Whatever they’re doing, it doesn’t seem to be good for shareholders. That’s one conclusion of a new paper by John Coates, a Harvard law professor, which I discuss in today’s Atlantic column (which originally misdated the Citizens United decision, thanks to some faulty proof-reading by me). Coates compares firm valuations with levels of lobbying and contributions by corporate PACs and finds that, outside of heavily regulated industries where everyone lobbies heavily, political activity is associated with lower firm value—implying that it’s more like a CEO perk than like a good investment from the shareholder perspective.
By James Kwak
The conventional wisdom, repeated endlessly by the so-called serious people, is that we can’t afford traditional Medicare and hence it has to be radically overhauled (see Ryan-Wyden for the latest round). But I’ve never seen a convincing argument for why we can’t afford traditional Medicare. Yes, costs are rising as a share of GDP. But in principle, to make the case that we have to reform the program, you would have to argue that revenues can’t rise enough to keep pace—which in most cases, just shows that you don’t want revenues to rise enough.
More specifically, you have to know how big the Medicare deficit is and how fast it is rising. By my calculations, relying mainly on the 2011 Medicare Trustee’s report, the deficit was 1.7% of GDP in 2010 and will be 3.0% of GDP in 2040. So the argument that we can’t afford traditional Medicare relies on the proposition that this 1.3% of GDP is the straw that will break America’s fiscal back. Needless to say, this is nonsense, especially since other tax revenues not related to Medicare will be rising over the same time period, at least under current law. For all the details and sources, see my latest Atlantic column.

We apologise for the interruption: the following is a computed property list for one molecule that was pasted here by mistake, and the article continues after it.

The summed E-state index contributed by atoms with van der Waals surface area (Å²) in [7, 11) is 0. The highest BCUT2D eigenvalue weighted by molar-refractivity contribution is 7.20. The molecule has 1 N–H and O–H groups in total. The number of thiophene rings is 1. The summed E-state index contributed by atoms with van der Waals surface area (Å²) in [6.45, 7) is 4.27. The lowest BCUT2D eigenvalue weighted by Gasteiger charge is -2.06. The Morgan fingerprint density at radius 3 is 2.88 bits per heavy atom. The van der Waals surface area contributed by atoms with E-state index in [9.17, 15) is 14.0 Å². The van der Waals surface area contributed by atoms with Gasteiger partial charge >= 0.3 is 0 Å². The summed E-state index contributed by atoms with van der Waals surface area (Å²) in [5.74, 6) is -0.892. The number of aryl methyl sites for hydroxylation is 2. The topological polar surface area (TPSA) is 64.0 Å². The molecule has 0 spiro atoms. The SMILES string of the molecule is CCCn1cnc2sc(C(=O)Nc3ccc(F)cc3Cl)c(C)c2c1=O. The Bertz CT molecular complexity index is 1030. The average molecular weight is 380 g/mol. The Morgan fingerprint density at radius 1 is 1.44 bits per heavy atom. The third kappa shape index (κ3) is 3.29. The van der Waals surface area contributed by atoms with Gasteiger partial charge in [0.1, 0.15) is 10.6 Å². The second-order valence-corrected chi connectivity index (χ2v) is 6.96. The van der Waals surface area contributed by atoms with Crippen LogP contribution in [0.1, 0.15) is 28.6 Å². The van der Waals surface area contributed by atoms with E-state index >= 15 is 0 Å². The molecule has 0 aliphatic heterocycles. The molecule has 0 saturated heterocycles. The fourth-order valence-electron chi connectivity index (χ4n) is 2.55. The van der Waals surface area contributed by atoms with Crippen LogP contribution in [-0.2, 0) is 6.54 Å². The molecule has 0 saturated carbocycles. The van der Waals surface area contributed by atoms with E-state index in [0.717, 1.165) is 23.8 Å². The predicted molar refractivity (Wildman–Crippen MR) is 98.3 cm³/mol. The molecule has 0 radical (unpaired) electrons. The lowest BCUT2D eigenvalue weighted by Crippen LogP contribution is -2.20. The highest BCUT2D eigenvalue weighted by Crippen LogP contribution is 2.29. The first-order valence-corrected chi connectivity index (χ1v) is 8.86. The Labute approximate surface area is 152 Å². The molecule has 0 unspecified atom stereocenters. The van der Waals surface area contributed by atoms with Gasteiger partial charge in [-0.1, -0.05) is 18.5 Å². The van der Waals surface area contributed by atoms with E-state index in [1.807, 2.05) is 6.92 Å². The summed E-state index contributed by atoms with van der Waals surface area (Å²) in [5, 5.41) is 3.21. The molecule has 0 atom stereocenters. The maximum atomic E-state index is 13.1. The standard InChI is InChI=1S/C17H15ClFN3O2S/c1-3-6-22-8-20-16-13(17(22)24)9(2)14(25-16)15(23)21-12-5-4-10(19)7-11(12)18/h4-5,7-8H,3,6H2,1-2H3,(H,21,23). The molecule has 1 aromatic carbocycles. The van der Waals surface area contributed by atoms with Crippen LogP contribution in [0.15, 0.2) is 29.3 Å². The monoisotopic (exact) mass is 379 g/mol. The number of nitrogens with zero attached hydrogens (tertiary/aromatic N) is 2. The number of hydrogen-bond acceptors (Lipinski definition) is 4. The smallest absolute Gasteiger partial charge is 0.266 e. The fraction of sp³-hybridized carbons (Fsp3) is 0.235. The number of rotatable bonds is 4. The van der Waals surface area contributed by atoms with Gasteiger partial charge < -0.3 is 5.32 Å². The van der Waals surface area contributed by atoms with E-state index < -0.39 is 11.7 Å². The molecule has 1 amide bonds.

Medicare has its problems. But we have choices.
By James Kwak
This week’s Atlantic column is my somewhat belated response to Judge Jed Rakoff’s latest SEC takedown, this time rejecting a proposed settlement with Citigroup over a CDO-squared that the bank’s structuring desk created solely so that its trading desk could short it. I think Rakoff has identified the heart of the issue (the SEC’s settlements are unlikely to change bank behavior, so what’s the point?) but he’s really pointing to a problem that someone else is going to have to fix: we need either a stronger SEC or stronger laws. I’d like to see an aggressive, powerful SEC that can deter banks from breaking the law, but we don’t have one now.